The majority of jurisdictions in the United States are “one-party” jurisdictions. At this time, 39 of the 50 states and the District of Columbia use the one-party consent rule including Tennessee, Arkansas, Kentucky, Mississippi, Alabama, Georgia and Virginia. One-party jurisdictions require that only one party to a conversation must consent to being recorded to be legal. This means that a patient (or family member, if present) can secretly record the healthcare provider, and, because it is legal, the recording would most likely be admissible in court.
HIPAA and privacy regulations do not prevent a patient from recording their own healthcare encounters. These laws and regulations are designed to protect the patient’s health information from accidental or intentional disclosure by healthcare providers and related entities. These regulations do not, however, prohibit patients from disclosing their own protected health information. If the patient creates (records) and possesses a sole copy of a recording, the patient can do nearly anything he or she wants with the information so long as it does not violate another party’s privacy rights. If the patient makes a surreptitious recording and posts it online to YouTube, for example, and it can be established that it was disclosed by the patient, the healthcare provider probably has no exposure for HIPAA or privacy law violations. But, that does not mean that there are no consequences to the provider whose reputation may have been maligned. Recently, clinical encounters have been shared on social media much to the embarrassment of the provider.
On the other hand, if a physician records a conversation with a patient or videos a surgery, HIPAA and privacy laws require that the recording must be protected in the same manner as any other PHI. If the physician in that scenario fails to obtain the patient’s permission, although not illegal in a one-party state, he or she may have committed an ethical violation that could result in an investigation by a state medical board.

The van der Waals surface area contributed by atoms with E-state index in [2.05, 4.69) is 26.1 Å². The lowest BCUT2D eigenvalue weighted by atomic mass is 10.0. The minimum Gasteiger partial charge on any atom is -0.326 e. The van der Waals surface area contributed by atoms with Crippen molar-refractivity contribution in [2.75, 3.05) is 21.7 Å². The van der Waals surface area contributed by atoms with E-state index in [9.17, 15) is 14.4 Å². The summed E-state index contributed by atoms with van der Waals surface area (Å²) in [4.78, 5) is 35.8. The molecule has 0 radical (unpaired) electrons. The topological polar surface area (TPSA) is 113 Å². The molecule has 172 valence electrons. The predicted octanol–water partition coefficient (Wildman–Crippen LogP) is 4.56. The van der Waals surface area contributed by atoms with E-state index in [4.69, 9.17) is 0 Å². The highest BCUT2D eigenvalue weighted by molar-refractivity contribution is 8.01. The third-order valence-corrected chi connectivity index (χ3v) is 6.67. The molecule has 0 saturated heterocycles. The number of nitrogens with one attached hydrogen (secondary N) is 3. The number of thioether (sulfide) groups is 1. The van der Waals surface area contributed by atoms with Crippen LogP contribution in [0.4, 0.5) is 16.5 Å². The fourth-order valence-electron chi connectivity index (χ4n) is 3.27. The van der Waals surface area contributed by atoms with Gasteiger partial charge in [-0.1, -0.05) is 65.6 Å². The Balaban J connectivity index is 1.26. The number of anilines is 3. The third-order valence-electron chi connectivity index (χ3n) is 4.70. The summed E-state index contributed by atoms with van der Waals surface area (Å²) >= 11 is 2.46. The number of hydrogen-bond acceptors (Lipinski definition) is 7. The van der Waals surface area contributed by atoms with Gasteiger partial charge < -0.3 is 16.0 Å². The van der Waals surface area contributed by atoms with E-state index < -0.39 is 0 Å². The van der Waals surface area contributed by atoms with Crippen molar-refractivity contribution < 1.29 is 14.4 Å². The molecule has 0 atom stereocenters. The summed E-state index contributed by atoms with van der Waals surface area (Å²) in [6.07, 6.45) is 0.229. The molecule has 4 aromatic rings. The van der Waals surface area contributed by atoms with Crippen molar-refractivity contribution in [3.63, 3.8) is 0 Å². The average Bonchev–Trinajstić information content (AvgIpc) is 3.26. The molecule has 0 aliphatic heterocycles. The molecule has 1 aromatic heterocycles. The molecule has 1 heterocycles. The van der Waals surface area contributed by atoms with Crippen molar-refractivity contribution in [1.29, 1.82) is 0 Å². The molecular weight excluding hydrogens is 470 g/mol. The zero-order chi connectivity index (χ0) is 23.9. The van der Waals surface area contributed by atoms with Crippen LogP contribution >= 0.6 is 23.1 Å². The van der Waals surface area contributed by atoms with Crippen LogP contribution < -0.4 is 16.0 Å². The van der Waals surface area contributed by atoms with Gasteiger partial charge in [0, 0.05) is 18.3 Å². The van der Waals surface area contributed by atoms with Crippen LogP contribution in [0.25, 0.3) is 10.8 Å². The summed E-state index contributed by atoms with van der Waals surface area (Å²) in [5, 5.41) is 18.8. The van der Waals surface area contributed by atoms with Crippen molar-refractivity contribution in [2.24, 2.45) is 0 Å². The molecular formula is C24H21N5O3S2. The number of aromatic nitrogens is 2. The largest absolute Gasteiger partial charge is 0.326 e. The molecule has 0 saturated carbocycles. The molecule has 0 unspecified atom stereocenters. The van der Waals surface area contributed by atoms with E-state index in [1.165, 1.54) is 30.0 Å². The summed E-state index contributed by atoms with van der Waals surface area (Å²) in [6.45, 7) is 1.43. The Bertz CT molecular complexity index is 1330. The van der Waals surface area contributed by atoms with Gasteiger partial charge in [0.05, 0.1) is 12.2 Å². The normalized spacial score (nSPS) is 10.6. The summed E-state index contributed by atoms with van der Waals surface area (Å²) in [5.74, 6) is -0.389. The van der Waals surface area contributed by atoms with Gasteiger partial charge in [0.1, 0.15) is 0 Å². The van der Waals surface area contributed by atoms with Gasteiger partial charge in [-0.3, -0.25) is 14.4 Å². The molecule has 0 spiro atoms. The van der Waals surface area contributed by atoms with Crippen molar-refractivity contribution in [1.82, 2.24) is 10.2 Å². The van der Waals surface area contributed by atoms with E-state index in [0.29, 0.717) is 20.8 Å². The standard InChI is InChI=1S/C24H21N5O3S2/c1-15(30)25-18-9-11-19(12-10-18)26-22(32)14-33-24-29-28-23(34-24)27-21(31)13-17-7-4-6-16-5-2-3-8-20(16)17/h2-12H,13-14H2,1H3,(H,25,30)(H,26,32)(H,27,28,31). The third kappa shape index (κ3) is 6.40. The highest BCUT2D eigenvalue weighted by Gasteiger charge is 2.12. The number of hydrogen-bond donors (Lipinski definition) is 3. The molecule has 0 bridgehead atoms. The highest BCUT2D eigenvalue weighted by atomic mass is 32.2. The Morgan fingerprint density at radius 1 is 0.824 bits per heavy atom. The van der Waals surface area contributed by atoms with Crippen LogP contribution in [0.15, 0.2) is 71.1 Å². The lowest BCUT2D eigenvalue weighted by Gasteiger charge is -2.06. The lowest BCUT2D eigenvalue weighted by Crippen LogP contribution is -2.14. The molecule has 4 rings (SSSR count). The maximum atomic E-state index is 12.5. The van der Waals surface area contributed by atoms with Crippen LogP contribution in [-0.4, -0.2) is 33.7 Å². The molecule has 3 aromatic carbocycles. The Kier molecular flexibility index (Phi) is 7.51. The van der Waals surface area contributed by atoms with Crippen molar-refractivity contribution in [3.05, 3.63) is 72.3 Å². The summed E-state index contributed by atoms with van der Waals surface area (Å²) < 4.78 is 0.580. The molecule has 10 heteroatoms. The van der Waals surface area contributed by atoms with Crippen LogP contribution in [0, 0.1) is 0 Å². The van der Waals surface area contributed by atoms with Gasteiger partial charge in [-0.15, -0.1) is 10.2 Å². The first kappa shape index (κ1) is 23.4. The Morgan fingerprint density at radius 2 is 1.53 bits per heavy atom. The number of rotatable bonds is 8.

What are the pros and cons of permitting the patient to record healthcare encounters from the practitioner’s perspective? The primary benefit often cited is patient comprehension. Patients do not always understand or recall all the information provided during visits. This is especially true if they are receiving distressing news, suffering from an infirmity or are elderly. Most studies show that as much as 80% of the medical information provided to patients is forgotten immediately and half of the information that is remembered is incorrect. Recordings could potentially improve accuracy, adherence, and personal engagement by allowing the patient or family members and caregivers the opportunity to review the conversation at a later time. Providers who know they are being recorded tend to slow down and choose their words more carefully. This could prove not only beneficial to the patient for better understanding, but to the provider in the event that a claim or lawsuit is asserted.
There are numerous drawbacks to allowing patients to record encounters with their providers. The process could undermine the trust between the provider and the patient. It might inhibit the free flow of information as the patient might be less likely to discuss sensitive information or admit to certain problems (i.e. drug or alcohol use or sexual activity), if the session is being recorded. Further, the recording devices could be disruptive and intimidating causing the provider to practice “defensive medicine.” Fear of litigation, loss of privacy and the threat of publication on social media are valid concerns for the provider. Unlike the EHR, electronic recordings can be altered or manipulated creating an inaccurate impression of the provider or the discussion. The provider does not typically retain a copy of the recording which places him or her at a disadvantage.